At the time, it’s hard to admit that it’s really not going the way you had hoped, that your promise to stay with each other for a lifetime may have been an overreach for both of you. We each had our own expectations of how marriage worked, how to raise kids, even how to love each other. It wasn’t very similar in most areas, any areas to be honest, and that created the first crack in our trust of each other and our love for each other that grew with each passing year. A crack that created a small valley in the early years, would eventually lead to a gaping hole between us after many years of ignoring the obvious signs.

She tried to tell me. I should have listened.

 

 

 

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But, I can’t…

This is the first weekend that my boys are going to stay with my ex…for an entire weekend. At least, that’s the expectation.

And honestly, I want them to want to go and hang out with their dad. To do cool things that only a dad can make happen, especially with boys. I want them to be excited to see him and to have his full attention for an entire weekend.

Plus, I would love to have the divorce ‘perk’ of having weekends to myself…what mom wouldn’t?!

But I know that it’s not like that. And it may never be that way.

I know that they haven’t missed a thing, over the last year, while he made himself mostly unavailable to them every weekend. They kept count of the hours that he “put in”, it didn’t go unnoticed. I know that they are rocked to their core over the changes that he has forced upon us all – his long term girlfriend moving into our house to eventually be his wife, without any introduction or warning, kind of changes. I know that they don’t really trust him to think of how they feel, or care what they want. on a weekend or otherwise. He hasn’t so far, why expect anything different?

I know that I should let it go and let it play out. Let them discover who he really is.

But, I can’t.

I worry too much, I think too much, I hurt too much for everyone else. I want to protect them, to make it better, to take away the pain and the hurt.

But I can’t.

I wanted it to play out the way that we had agreed upon, with the normal divorce expectations, the slow build up to leading separate lives and bringing in new players, but that hasn’t happened. I wanted our kids to get used to a new normal first, to feel safe and protected by both of their parents wanting only what’s best for them, but that hasn’t happened.

I want him to be better than he is right now. I want him to think of someone else, other than himself – or his new cool life – and to see how he’s trampling on their feelings and trust. I want him to realize that he’s the reason that they don’t feel safe to trust him, and it’s nothing that I did or said, it’s his actions or lack of that are holding them back.  I want him to know that he created this divide between himself and his boys.

But I can’t.

I can’t change who he is, I can’t rewrite the script. I can’t make him more accountable. I can’t make him a better dad. I can’t turn back the hands of time and get a do-over, not that that would help.

I can’t change it. I can’t change him.

This is new territory for all of us, new territory that we didn’t expect to have to traverse. We are winding our way along a path with too many forks, too many hills, and all the while we are hoping that we will come to a flat meadow full of peace and promise, and finally be able to relax. We are thirsty, tired and frustrated. And we want it to be over. I want to get to that place for all of us, to make it better, carry the burden to save them the heartache and disappointment.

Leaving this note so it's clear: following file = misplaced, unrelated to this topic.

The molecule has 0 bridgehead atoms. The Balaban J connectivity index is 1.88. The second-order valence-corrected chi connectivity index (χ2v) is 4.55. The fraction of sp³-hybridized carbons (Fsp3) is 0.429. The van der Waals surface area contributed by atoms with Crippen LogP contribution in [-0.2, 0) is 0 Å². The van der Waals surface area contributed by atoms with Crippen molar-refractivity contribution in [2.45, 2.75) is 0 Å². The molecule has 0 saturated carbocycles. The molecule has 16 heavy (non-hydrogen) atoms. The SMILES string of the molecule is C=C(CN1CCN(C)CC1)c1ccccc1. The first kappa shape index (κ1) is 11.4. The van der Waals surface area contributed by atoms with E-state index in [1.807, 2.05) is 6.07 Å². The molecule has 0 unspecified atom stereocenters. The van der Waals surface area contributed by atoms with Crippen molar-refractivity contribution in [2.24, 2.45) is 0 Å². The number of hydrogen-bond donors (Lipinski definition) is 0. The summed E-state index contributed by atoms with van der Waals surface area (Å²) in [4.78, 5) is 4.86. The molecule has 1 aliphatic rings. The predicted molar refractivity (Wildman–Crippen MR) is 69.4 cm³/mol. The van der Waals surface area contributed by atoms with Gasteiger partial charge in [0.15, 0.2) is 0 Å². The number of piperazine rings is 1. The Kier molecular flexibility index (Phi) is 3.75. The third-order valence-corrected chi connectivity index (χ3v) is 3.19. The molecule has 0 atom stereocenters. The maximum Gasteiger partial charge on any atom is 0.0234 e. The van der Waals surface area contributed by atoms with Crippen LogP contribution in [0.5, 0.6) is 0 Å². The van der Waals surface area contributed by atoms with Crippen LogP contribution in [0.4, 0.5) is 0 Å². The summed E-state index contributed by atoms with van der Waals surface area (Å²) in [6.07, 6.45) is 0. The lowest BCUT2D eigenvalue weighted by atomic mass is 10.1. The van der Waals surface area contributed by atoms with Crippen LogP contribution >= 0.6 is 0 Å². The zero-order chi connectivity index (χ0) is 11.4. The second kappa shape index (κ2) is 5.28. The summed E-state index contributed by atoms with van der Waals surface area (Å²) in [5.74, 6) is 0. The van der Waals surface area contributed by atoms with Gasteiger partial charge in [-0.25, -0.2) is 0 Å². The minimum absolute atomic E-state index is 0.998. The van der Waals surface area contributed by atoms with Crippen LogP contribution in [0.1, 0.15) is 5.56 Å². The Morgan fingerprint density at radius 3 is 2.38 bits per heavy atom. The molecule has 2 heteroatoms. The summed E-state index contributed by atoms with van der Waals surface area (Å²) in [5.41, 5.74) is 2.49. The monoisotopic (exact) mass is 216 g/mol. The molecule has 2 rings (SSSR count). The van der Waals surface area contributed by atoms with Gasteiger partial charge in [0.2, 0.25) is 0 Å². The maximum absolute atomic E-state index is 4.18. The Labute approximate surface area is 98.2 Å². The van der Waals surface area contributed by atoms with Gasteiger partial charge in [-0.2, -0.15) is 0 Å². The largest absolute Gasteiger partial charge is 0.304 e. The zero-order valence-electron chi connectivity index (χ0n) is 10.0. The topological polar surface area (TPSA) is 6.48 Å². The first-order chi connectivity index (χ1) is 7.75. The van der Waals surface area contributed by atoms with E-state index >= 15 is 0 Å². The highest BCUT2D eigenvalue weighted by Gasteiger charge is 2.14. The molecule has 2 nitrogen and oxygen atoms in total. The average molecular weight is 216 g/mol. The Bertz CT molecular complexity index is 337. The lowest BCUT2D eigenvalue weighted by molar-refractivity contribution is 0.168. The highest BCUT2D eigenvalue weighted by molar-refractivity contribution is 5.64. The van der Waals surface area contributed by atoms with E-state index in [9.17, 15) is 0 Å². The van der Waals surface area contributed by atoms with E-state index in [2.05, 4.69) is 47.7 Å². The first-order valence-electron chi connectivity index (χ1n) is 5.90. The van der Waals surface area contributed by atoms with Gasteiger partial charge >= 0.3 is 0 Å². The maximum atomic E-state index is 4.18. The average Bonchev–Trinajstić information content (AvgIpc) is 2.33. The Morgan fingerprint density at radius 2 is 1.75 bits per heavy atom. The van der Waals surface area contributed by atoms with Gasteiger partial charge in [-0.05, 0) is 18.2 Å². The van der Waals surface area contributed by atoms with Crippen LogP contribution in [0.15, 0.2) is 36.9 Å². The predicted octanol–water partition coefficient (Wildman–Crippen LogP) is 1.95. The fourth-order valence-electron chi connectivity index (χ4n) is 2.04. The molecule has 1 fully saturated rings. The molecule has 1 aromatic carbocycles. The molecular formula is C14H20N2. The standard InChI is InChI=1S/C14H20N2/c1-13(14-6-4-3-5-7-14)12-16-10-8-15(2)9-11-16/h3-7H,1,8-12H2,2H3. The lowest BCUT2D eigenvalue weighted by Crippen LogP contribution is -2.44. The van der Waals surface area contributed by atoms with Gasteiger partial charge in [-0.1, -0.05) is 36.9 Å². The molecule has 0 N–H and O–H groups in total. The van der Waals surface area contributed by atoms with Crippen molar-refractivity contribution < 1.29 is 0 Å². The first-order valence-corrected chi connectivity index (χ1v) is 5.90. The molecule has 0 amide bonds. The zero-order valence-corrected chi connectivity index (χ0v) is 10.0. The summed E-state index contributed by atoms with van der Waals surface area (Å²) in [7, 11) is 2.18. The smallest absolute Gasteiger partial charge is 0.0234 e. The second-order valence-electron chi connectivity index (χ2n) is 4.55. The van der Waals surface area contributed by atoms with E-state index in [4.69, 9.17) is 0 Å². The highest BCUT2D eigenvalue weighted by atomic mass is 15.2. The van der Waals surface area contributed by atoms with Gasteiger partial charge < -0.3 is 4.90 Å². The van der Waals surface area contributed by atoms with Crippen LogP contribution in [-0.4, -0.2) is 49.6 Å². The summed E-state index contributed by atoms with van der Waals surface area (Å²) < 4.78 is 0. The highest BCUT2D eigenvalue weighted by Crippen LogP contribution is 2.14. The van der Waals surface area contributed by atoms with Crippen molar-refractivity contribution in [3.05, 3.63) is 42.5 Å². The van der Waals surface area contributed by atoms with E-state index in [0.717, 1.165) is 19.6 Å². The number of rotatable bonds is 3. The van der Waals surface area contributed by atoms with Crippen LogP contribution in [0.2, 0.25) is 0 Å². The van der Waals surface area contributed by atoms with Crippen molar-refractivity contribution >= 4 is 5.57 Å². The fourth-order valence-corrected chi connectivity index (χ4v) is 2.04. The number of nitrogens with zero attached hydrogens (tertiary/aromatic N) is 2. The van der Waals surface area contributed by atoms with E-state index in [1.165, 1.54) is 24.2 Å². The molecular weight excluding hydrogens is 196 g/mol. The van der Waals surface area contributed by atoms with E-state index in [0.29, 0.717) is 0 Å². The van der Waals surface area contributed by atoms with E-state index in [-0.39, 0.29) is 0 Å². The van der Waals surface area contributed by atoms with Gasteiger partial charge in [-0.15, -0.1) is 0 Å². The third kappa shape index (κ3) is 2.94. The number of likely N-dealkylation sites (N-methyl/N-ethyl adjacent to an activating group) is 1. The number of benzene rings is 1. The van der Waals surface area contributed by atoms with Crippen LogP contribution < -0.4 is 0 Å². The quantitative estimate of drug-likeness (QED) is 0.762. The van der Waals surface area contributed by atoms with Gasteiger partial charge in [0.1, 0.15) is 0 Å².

But I can’t.

 

 

Live, learn and read

“We’re amazing people – after all – no one robs an empty house.”

– Becoming the Narcissists Nightmare, by Shahida Arabi 

I have begun reading a variety of books, and blogs, on divorce, narcissism (NPD) and depression in the last few months. That’s how I deal with things usually, I tackle problems and challenges in a somewhat clinical way. I do my research and due diligence to get the answers I need, the answers that help me not only understand my circumstances, but accept them and eventually move on. So, I read. 

A lot.

I read to make sense of things. I not only want to know what it is, or how it happened, but why it happened to me. What did I do, or not do, to attract this treatment or reaction? How did I allow myself to give up my true self and get mentally beaten down, while convincing myself that I was being loved, for so long?

Is it normal, common, typical?

Or is it just me? Am I broken, different?

I can talk about it until my head hurts, and I’ve cried until I’m depleted, but most of my friends and family are tired of listening to me, or will be soon. I still need to understand the why’s and how’s, though. I need to know what my part was in it all, how to avoid it in the future, possibly even how to help someone else eventually. 

I’m a researcher. It’s what I do.

I want to rebuild my armor with a new security system, I suppose. Adding in a new checkpoint, with a safety switch.

The phrase “live and learn” has been running through my mind on a continuous loop, for most of my life, if I am honest. From love relationships, to family disagreements and friendships gone sour, to career decisions. The problem appears to be that I’m not putting the idea of learning from experience into practice quite as often as I should. I am not only living, but more often than I care to admit, reliving these lessons without completely learning from them.

My own personal “Groundhog Day”. (I feel you, Bill Murray.)

So, in the hopes of learning from a truly painful lesson this time around, I am reading. I am reading everything I can find and searching for more. I am building a community for understanding. This way I can label it, learn about it, know the signs and feel stronger in the end.

Empowered. Protected. Prepared.

I think I read about doing this in a book one time…

Red Flags